“I feel like we are really part of the solution, part of what can help rebrand Overtown and maybe get folks to move back into the community,” says Salnave.

The alternative is, of course, that Overtown would be replaced by luxury condos, expensive retail space and a new, likely white, population from a different economic tier.

“I have to put race in here, because it is race, and it’s economics” says Salnave of potential changes coming to Overtown, “You can’t talk about race without talking about economics. You can’t talk about economics without talking about race. This is a community, it’s a historic black community. It’s okay to be a historic black community.”

Salnave and Marcelin are both familiar with gentrification that blatantly threatens black community centers. It’s happening in their own creative base in Little Haiti, a neighborhood that developers are aggressively attempting to rebrand as Magic City.

Through a separate film series called Ayiti Images focused on Haitian directors, Salnave and Marcelin are fighting against the mindless development proposed by Magic City. Like in Overtown, their Ayiti Images screenings promote the value of the existing Little Haiti community.

Salnave is further informed by her personal history with urban development. She grew up in Harlem and her first film, “Harlem Mart 125,” documents the gentrification that transformed the neighborhood. She acknowledges that change is inevitable and gentrification isn’t all bad. She saw both the benefits and the damage done. Simultaneously she saw the power of film as an avenue for storytelling and social change.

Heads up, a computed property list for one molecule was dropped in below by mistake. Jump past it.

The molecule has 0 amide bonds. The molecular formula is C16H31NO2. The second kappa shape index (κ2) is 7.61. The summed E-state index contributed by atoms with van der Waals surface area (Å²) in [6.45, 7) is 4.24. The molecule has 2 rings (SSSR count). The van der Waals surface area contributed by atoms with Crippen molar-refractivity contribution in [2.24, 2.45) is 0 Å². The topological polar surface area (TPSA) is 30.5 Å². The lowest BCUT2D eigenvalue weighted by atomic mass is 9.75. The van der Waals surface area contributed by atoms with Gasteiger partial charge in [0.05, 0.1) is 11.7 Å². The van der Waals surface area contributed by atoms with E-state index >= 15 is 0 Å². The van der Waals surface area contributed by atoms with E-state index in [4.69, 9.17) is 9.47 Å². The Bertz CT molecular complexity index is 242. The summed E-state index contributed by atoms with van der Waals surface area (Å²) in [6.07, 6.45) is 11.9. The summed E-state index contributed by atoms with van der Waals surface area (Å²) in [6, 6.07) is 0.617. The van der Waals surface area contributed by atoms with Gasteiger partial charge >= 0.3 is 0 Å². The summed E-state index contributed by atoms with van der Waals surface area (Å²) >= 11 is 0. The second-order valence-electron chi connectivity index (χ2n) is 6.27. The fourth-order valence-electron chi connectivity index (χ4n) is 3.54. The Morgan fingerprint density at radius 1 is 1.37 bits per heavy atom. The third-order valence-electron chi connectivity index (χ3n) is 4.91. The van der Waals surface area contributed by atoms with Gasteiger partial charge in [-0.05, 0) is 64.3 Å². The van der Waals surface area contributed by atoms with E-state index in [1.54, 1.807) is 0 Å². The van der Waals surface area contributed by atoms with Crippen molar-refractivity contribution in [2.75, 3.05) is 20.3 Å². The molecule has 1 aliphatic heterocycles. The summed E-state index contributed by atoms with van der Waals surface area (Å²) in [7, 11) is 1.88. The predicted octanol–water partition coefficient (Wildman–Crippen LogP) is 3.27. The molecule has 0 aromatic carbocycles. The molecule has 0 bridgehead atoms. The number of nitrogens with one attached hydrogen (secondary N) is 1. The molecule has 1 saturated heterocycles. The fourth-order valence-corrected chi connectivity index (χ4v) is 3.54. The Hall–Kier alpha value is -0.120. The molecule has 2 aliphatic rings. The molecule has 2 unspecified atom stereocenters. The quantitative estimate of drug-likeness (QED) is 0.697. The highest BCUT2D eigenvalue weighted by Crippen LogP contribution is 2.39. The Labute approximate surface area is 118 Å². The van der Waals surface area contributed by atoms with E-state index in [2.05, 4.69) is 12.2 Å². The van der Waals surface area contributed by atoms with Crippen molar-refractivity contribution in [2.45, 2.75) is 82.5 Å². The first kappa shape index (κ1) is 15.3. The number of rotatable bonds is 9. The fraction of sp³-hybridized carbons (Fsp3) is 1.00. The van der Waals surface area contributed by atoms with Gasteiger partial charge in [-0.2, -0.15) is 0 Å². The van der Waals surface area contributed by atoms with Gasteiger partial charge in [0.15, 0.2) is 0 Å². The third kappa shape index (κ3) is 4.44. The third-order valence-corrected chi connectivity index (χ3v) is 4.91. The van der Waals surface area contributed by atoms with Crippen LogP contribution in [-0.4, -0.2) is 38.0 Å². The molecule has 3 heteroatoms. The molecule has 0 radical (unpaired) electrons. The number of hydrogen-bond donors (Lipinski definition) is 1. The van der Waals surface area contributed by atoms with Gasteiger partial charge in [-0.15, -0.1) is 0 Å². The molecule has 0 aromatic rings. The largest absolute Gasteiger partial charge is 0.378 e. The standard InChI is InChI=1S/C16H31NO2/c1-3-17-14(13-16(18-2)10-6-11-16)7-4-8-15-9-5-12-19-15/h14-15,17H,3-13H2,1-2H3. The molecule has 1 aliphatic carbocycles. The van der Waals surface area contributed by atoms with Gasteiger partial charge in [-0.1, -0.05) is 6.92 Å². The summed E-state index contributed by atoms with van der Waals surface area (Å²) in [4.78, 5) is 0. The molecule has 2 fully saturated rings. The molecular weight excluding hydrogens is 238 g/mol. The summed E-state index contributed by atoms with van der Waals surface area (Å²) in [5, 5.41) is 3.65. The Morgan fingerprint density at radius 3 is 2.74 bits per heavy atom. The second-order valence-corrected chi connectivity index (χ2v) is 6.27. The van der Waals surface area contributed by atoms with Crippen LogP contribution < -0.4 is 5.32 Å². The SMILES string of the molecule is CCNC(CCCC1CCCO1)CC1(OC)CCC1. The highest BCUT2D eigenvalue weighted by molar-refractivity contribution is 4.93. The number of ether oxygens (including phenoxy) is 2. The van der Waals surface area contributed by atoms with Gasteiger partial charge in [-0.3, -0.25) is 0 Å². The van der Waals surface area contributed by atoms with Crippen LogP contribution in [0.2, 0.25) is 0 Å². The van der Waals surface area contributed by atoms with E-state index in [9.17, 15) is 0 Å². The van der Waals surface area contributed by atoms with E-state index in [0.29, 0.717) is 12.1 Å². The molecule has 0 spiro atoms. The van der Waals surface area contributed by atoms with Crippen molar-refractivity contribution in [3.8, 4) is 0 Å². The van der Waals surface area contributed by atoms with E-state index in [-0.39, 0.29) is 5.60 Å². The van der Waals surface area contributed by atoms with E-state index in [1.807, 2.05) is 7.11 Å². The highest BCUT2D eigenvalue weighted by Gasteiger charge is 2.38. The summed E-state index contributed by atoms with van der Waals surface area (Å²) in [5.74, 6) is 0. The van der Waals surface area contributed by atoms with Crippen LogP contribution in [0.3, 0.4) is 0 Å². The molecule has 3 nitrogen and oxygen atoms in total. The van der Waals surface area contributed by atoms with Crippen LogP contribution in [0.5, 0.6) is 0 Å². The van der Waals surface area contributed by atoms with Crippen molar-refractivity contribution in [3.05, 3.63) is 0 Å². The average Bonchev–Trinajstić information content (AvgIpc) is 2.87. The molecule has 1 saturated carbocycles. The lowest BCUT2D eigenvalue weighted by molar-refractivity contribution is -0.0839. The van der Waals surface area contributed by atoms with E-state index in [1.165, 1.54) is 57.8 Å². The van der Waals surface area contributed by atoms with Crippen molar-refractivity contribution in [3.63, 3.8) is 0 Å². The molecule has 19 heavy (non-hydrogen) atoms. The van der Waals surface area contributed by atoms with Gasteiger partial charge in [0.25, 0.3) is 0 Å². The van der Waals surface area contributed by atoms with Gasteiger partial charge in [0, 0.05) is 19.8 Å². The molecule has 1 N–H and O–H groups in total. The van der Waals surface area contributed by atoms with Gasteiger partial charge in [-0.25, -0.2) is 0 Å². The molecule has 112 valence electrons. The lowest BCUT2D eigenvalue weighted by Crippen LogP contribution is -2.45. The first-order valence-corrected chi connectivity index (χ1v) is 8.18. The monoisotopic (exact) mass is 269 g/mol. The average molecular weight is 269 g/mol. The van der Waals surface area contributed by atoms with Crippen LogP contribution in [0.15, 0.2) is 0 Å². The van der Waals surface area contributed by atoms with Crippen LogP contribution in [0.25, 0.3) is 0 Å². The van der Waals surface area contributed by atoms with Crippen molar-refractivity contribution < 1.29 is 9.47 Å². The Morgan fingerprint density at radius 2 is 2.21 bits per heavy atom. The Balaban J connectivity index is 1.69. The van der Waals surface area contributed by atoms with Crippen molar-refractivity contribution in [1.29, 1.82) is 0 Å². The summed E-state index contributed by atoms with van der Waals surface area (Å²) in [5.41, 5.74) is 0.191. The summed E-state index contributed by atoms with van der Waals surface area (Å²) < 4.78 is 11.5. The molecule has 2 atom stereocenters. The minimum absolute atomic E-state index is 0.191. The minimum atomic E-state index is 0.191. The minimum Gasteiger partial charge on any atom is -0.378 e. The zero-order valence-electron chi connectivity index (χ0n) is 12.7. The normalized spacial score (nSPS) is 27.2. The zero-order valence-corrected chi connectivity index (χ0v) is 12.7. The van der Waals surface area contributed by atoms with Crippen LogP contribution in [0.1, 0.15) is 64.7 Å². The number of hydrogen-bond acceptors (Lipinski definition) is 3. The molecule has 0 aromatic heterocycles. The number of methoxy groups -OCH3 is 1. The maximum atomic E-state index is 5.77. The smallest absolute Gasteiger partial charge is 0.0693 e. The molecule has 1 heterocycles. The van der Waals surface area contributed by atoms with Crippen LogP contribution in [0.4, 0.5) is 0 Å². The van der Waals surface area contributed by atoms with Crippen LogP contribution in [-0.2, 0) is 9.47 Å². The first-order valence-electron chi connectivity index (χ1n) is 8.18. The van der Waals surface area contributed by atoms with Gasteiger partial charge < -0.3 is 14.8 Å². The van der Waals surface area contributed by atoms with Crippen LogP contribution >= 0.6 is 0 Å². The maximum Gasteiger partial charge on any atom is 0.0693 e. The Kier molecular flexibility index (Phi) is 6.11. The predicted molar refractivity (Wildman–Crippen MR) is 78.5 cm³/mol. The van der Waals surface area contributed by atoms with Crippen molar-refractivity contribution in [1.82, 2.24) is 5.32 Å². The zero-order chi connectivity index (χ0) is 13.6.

“We can actually help through the arts,” she says, “because I can’t do it any other way.… I think film is a great way to help give context to something that might be complex.”

While race is at the core of its mission, the Black Lounge Film Series is not a black versus white agenda.

“I think we’re trying to bridge everybody together,” says Marcelin, who also claims New York as his hometown. “That was one of the beautiful things that I liked about New York City is that all the neighborhoods used to fuse. I don’t see that down in Miami. I see everybody’s in their own little pocket and that’s just it.”

They are champions of arts and culture, not as a creative indulgence but as a vital part of any community’s well-being. This message is crucial at a time when the Florida state government has zeroed out its arts funding for the year. As a result, Miami creatives are challenged to maintain and protect their artistic communities, even though the arts have become one of the city’s strongest offerings.


Black Lounge Film Series, June events: “Woodpeckers (Carpinteros),” 2017

June 15 at 7:00 p.m.; Overtown Performing Arts Center, 1074 NW 3rd Ave., Miami;  $5 for Overtown residents, $13 general admission.

Screening will be followed by a Q&A with lead actress Judith Rodriguez


 Trailer for Woodpeckers:

 “The Last Dragon,” 1985, June 16,  Gibson Park, free and open to the public (

For more information on future screenings and events, visit